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Safety Data From North American Trials of Vinorelbine

Safety Data From North American Trials of Vinorelbine

ABSTRACT: Data from North American clinical trials have shown that vinorelbine (Navelbine) is well tolerated when used as a single agent for the treatment of non-small-cell lung cancer, advanced breast cancer, or ovarian cancer. Myelosuppression is the primary dose-limiting toxicity. Although the incidence of grade 4 granulocytopenia has been approximately 38%, the rate of related hospitalizations has been acceptable (10%). Moreover, hematologic toxicity is noncumulative and reversible. The rate of septic deaths is low, severe anemia is uncommon, and thrombocytopenia is rare. Most nonhematologic toxicities are of mild or moderate intensity, and severe complications are infrequent. Injection-site reactions are more common with longer infusions, whereas back pain is more likely to occur with shorter infusions; a 6- to 10-minute infusion has therefore been deemed optimal. Nausea and vomiting have occurred in approximately one-half of patients, but these effects have been severe in less than 3%. The incidence of neurotoxicity has been relatively low compared with other Vinca alkaloids. Respiratory reactions have been infrequent and have been similar to those reported with other Vinca alkaloids. Vinorelbine has maintained a favorable safety profile when used in combination with cisplatin (Platinol). [ONCOLOGY 11(Suppl 12):16-19, 1997]

Introduction

Intravenous vinorelbine (Navelbine) is an antineoplastic agent that has been evaluated for the treatment of non-small-cell lung cancer (NSCLC), advanced breast cancer, and ovarian cancer. Extensive data from North American studies have shed light on the safety profile of vinorelbine as a single agent. Additional sources of data have provided further insight into the safety of vinorelbine both as a single agent and in combination with cisplatin (Platinol).

North American Database

North American studies have assessed single-agent vinorelbine in a variety of settings and patient populations: as first-line treatment for stage IV non-small-cell lung cancer (N = 143),[1] as first- or second-line treatment for advanced breast cancer (N = 107),[2] as second- or third-line treatment for advanced breast cancer (N = 115),[3] as first-line treatment for advanced breast cancer in women

³ 60 years old (N = 39),[4] and as second-line treatment for advanced ovarian cancer (N = 38).[5]

Hematologic Toxicity

Data from the 442 patients in these five trials have shown that myelosuppression (specifically, granulocytopenia) is the primary dose-limiting toxicity of vinorelbine (Table 1). Thrombocytopenia has occurred in relatively few patients, and platelet counts have actually increased in some cases. The occurrence of grade 3 or 4 anemia has been low.

Despite the frequency of granulocytopenia, only 10% of patients have required hospitalization for related adverse events. The hospitalization rate has been split fairly evenly between patients with fever alone and those with infection, but sepsis-related deaths have been rare (less than 1% of hospitalized patients). In view of the fact that the nadir is generally reached at approximately day 14, the risk of sepsis can likely be further reduced by closely monitoring patients for granulocytopenia between the second and third week of treatment.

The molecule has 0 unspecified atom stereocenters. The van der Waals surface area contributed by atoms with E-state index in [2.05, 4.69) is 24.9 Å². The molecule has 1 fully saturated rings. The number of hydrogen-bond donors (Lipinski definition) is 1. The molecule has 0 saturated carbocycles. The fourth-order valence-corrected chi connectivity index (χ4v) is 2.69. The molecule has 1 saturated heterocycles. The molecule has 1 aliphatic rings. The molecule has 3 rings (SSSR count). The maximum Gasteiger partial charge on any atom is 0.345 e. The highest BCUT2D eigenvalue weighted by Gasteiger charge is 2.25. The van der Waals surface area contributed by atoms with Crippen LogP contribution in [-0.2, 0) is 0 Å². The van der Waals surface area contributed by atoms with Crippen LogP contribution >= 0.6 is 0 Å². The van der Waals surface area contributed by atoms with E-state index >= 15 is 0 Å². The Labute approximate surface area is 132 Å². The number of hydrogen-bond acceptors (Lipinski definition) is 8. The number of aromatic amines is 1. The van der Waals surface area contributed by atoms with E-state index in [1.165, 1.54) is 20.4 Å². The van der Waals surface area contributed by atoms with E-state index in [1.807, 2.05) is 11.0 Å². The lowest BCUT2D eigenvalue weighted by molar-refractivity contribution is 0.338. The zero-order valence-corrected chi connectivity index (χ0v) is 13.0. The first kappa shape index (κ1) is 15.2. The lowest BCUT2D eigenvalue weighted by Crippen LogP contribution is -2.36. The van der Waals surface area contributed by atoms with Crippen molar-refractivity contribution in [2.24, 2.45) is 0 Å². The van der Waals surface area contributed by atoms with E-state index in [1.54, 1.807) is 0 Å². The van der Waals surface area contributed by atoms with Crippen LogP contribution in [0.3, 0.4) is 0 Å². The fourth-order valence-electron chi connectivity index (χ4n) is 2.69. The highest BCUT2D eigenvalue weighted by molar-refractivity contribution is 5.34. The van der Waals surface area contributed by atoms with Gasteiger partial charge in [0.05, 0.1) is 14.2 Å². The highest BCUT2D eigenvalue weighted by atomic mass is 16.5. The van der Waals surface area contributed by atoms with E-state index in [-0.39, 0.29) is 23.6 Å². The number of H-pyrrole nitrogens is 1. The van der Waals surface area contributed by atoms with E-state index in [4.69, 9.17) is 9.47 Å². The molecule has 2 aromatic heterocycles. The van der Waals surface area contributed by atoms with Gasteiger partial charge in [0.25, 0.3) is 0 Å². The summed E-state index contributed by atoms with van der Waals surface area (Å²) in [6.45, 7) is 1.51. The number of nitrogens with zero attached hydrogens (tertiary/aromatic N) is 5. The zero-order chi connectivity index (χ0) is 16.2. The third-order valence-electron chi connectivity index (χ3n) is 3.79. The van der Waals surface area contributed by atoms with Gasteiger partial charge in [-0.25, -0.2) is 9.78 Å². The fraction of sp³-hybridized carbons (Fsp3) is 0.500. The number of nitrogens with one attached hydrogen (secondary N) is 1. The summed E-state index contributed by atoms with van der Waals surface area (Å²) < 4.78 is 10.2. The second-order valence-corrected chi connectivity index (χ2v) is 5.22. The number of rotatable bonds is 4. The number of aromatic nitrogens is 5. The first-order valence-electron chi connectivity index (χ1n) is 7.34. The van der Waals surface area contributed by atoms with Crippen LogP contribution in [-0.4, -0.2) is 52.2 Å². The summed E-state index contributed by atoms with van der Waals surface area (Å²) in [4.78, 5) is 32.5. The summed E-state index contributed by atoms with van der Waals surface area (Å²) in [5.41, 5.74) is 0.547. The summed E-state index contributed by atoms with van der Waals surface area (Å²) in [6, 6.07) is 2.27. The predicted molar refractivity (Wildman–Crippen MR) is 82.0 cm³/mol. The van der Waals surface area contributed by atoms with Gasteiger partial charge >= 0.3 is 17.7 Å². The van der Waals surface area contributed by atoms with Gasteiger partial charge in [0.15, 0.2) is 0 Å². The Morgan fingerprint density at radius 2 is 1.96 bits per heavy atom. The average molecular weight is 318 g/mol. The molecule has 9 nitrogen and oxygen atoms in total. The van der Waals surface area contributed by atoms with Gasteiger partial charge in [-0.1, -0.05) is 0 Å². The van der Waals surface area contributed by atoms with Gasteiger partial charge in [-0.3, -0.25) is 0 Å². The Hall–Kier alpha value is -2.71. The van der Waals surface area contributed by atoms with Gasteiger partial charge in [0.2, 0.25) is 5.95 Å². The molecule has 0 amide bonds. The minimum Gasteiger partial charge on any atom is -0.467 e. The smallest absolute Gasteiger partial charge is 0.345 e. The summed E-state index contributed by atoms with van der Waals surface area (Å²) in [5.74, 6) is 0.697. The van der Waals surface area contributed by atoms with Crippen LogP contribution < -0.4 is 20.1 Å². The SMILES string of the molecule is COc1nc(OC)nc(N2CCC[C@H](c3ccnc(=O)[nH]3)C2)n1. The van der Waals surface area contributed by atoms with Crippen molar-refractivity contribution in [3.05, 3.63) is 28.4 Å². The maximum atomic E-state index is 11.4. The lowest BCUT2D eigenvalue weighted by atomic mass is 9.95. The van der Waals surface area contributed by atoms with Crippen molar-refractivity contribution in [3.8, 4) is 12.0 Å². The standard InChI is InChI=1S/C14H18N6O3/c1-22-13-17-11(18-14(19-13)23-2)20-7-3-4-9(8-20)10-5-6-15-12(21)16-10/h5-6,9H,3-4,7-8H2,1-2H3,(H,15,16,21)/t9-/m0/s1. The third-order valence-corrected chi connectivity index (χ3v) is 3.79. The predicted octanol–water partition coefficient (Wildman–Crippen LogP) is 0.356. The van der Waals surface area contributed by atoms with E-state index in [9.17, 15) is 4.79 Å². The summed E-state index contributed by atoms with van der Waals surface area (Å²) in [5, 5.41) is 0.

No evidence is available to indicate that hematologic toxicity is cumulative with vinorelbine. Data have shown that most patients experience their major toxicity during the first course of therapy (from weeks 1 to 8); thereafter, the incidence steadily decreases. Hematologic toxicity can usually be managed with careful monitoring and appropriate dose modifications. Moreover, all toxic effects are reversible upon discontinuation of the drug.

Myelosuppression has been less pronounced in patients with non-small-cell lung cancer than in those with breast cancer or ovarian cancer. This observation may relate to the fact that the non-small-cell lung cancer patients in these studies were chemotherapy-naive, whereas many of those in the latter two disease groups had received previous chemotherapy. However, it is noteworthy that rates of hospitalization for granulocytopenic complications have not differed by type of disease.

Patients

³ 65 years of age have had a slightly increased incidence of hematologic toxicity when compared with younger patients. Older patients have also had a slightly higher rate of hospitalization due to granulocytopenic complications than their younger counterparts (12% vs 8%, respectively).

Liver Function Tests

Tests of liver function have shown grade 3 elevation in alkaline phosphatase in 25% of patients treated with vinorelbine and grade 4 elevation in 3%. However, it is difficult to determine whether these findings are related to bone metastases or to vinorelbine therapy. Most patients in the database have had breast cancer and a fairly high frequency of bone metastases. Regardless, elevations in alkaline phosphatase levels have not limited the use of vinorelbine in any of the studies. The incidence of grade 3 or 4 elevation in total bilirubin levels has been acceptable (6%).

Nonhematologic Adverse Experiences

Overall, nonhematologic adverse experiences have occurred in 75% of patients in the North American database. The maximum intensity of the adverse experience has been grade 1 (mild) in 18% of patients, grade 2 (moderate) in 33%, grade 3 (severe) in 21%, and grade 4 (life-threatening) in 3%.